• MFESA ProjectStarted January 2007Collaborators: • SEI Acquisition Support Program (ASP) – Don Firesmith (Team Lead), Peter Capell, Bud Hammons, and Tom Merendino • MITRE – Dietrich Falkenthal (Bedford MA) • USAF – DeWitt Latimer (USC)Current work products: • Reference Book (CRC Press – Auerbach Publishing, November 2008) • Tutorials and Training Materials • ArticlesEventual work products (we hope!): • Informational website with softcopies of the method components • Free, open-source tool set (Eclipse ?) SEI Webinar Series - MFESA Donald Firesmith, 5 March 2009 17 © 2009 Carnegie Mellon University
  • System Architecture Engineering –Methods and ProcessesSystem Architecture Engineering Method a systematic, documented, intended way that system architecture engineering should be performedSystem Architecture Engineering Process an actual way that system architecture engineering is performed in practice on an endeavorMethods are models of processes.Methods are enacted as processes.Method components are classes of process components. SEI Webinar Series - MFESA Donald Firesmith, 5 March 2009 18 © 2009 Carnegie Mellon University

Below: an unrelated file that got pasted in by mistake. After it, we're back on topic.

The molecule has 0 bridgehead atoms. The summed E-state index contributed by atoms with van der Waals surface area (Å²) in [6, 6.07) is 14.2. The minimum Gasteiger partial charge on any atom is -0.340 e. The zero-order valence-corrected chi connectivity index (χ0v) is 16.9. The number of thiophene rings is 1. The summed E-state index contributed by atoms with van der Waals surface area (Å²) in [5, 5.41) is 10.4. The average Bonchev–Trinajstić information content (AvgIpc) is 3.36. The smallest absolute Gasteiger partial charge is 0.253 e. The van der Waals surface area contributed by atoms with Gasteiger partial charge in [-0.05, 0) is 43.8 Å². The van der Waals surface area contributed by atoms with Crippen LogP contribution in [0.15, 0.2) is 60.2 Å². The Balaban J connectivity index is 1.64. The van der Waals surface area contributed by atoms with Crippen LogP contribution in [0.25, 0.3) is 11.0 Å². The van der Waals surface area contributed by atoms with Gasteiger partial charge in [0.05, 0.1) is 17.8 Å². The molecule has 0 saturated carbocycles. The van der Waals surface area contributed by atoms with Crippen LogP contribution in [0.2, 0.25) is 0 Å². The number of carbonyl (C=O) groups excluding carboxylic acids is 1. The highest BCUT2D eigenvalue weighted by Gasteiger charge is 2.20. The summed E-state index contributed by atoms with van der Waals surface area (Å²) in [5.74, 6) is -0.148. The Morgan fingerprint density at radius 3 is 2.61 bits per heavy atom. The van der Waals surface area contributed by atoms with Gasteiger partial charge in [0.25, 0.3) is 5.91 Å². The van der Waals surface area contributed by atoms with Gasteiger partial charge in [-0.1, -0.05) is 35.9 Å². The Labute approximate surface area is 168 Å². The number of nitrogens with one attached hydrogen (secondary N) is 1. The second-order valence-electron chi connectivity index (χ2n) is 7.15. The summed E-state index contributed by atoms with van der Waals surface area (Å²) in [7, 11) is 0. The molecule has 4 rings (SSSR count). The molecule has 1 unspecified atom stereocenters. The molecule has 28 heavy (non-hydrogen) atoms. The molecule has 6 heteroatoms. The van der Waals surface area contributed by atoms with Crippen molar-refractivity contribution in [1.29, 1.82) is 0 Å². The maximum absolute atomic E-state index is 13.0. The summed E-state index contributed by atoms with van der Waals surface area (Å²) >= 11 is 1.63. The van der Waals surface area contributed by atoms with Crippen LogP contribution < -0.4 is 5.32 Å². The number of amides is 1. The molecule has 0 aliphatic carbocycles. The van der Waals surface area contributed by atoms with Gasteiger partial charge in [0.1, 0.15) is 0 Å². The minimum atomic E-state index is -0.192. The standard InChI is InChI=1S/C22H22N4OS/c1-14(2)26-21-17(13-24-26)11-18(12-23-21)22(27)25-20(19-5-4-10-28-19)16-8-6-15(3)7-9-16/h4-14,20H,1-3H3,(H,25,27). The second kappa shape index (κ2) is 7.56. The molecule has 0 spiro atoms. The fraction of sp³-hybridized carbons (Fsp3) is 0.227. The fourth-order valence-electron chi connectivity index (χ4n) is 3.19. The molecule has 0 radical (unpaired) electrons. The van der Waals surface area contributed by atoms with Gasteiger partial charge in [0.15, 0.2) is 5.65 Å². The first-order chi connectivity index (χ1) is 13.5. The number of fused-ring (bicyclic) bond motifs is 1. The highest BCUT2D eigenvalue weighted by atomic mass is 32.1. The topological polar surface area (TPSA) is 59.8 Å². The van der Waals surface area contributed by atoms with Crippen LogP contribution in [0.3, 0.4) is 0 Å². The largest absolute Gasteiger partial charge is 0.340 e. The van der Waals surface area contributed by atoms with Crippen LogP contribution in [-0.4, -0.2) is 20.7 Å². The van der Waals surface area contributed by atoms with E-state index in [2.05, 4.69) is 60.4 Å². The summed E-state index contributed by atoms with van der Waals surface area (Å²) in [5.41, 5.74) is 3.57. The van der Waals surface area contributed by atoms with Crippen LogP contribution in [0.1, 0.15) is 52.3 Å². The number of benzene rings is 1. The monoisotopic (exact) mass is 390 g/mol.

• Method Engineering Models specifies Metamethod Process Metamodel Components models specialization (inheritance) As-Intended Method specifies Method (Process Model) Components models Instantiation (instance of) Process As-Performed Process Components SEI Webinar Series - MFESA Donald Firesmith, 5 March 2009 19 © 2009 Carnegie Mellon University